As William Shakespeare’s only comedy set in the new world, The Tempest deals with a major act of betrayal, ill treatment, the development of magic arts and a revenge plot that other playwrights would spin into tragedies.
It’s a popular play and one that WSC Avant Bard will take on for the third time, 25 years after it first appeared on its stage. The show runs May 31 through July 1 under the direction of Tom Prewitt.
The Tempest begins with the dramatics of a ship in the midst of a storm with the king of Naples and his party fighting to stay afloat. On land, Prospero, who was banished from his home by his brother Antonio also on the drowning ship (though in this production the character is Antonia in a gender swap), tells his daughter Miranda that it was her magical powers that caused the destruction, as they are served by a spirit named Ariel and by Caliban, son of the witch Sycorax.
WSC Avant Bard’s Artistic Director Emeritus Christopher Henley, who is preparing to play the role of Prospero, has been involved in all three productions.
The first time was in 1993 and Henley played Antonio under the direction of Brian Desmond, a founding ensemble member. Delaney Williams of The Wire fame was part of that production in one of his first professional roles.
In 2004, the theater needed to change its season-ending production of Titus Andronicus due to some financial issues, and replaced it with The Tempest, utilizing a set designed from props it had on hand in the storage space of the Clark Street Playhouse in Crystal City where the show was performed.
“We tried to make it a found-object production, since it was a low-budget one because of the fiscal challenges that sometimes plague a small theater company,” Henley says. “I directed that production and we had a female Prospero (Helen Hayes winner Jennifer Deal), who had worked with us many times over the years.”
The impetus for this season’s production was a contact from the Jamestown Foundation, which was interested in doing a site-specific production of the play and wanted to team up.
from WSC Avant Bard
May 31 – July 1, 2018
Details and tickets
“The lore surrounding the play is it was informed by a lot of messages back to England from explorers headed over to the new world, in particular two ships headed towards Jamestown that shipwrecked on Bermuda when it was uninhabited,” Henley says. “They took pieces of both of the shipwrecks and were able to assemble one sea-worthy ship and they left half the crew on the island of Bermuda, promising to come back when they hit Jamestown, and they did, which is how Bermuda was discovered and populated.”
Unfortunately, Jamestown had to put off doing the show, but WSC Avant Bard decided to follow through with the production.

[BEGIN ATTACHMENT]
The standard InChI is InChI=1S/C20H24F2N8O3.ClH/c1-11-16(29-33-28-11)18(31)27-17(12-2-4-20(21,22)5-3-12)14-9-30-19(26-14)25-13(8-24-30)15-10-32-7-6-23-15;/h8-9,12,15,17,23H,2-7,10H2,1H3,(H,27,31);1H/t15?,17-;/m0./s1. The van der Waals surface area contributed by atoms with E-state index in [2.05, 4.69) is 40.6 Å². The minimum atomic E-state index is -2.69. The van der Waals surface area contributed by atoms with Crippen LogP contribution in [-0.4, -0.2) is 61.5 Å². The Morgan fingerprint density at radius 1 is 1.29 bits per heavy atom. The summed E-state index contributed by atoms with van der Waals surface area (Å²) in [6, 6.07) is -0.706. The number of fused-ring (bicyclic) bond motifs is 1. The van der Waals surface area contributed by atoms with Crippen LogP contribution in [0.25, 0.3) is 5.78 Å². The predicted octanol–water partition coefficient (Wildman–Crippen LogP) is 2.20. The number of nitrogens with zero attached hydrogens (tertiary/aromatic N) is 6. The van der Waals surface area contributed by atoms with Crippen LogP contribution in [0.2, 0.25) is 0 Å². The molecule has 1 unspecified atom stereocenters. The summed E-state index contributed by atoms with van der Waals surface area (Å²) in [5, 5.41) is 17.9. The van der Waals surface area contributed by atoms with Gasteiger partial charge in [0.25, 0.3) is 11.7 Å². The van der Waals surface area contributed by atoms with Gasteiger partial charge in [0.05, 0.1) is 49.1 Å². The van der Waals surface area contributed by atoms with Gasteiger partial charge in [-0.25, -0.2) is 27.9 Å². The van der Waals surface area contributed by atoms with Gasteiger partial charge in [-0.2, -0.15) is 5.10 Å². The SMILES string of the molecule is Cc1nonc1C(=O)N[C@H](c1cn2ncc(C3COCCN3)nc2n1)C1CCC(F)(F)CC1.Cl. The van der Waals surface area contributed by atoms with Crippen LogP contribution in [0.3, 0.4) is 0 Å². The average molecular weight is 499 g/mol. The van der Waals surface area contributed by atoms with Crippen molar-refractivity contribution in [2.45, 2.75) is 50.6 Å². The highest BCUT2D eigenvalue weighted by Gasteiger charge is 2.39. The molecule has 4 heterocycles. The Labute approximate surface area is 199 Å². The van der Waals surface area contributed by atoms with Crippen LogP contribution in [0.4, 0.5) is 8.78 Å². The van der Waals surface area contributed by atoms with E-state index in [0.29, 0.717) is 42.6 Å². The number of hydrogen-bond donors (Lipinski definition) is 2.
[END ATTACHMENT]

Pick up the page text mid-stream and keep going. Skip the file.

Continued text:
“This is the second show we have done three times, the other being A Midsummer Night’s Dream, which, like this, we did once in the ’90s, once in the ’00s and once in the 20-teens, so it’s funny to hit these plays once every 10 years,” Henley says. “As the decades pass, each time we have come back to the play there has been more of a focus on the implications of the colonial aspect of the relationships.”
Also, as the years have passed, those who have read or watched The Tempest have become more sympathetic to Caliban, as opposed to earlier productions that paint him in a different light.
“We are exploring the implications of Prospero’s treatments and relationships towards Caliban, Ariel and to a lesser degree his daughter, over whom he also exhorts a lot of control,” Henley says. “We’re also hoping for a quicker, brisker production than others you might have seen. Our director is aiming for around two hours, so we may be cutting more than we have in the past.”
One thing that Henley feels audiences will really appreciate is the design that Greg Stevens has created. Stevens, who does both the costumes and set, has created something that is “exceptional” and far different than either of the past two Tempests.
“There are so many fewer comedies in the Shakespeare cannon than there are tragedies and histories, so they get revived a little more frequently than something like Henry VI Part 3 for instance. Although this is a comedy, it accesses broader themes than some of his situational yuk-yuk works.”
He refers to its strikingly beautiful language, visions of utopia and the central theme of forgiveness that engages people in this Shakespearean new world comedy.
Christopher Henley’s reviews and interviews have been been popular features here on DC Theatre Scene since 2013. He has covered everything from Shear Madness, to one-and-only’s such as Pamela Reed, and along the way, has become one himself. Here is his archive.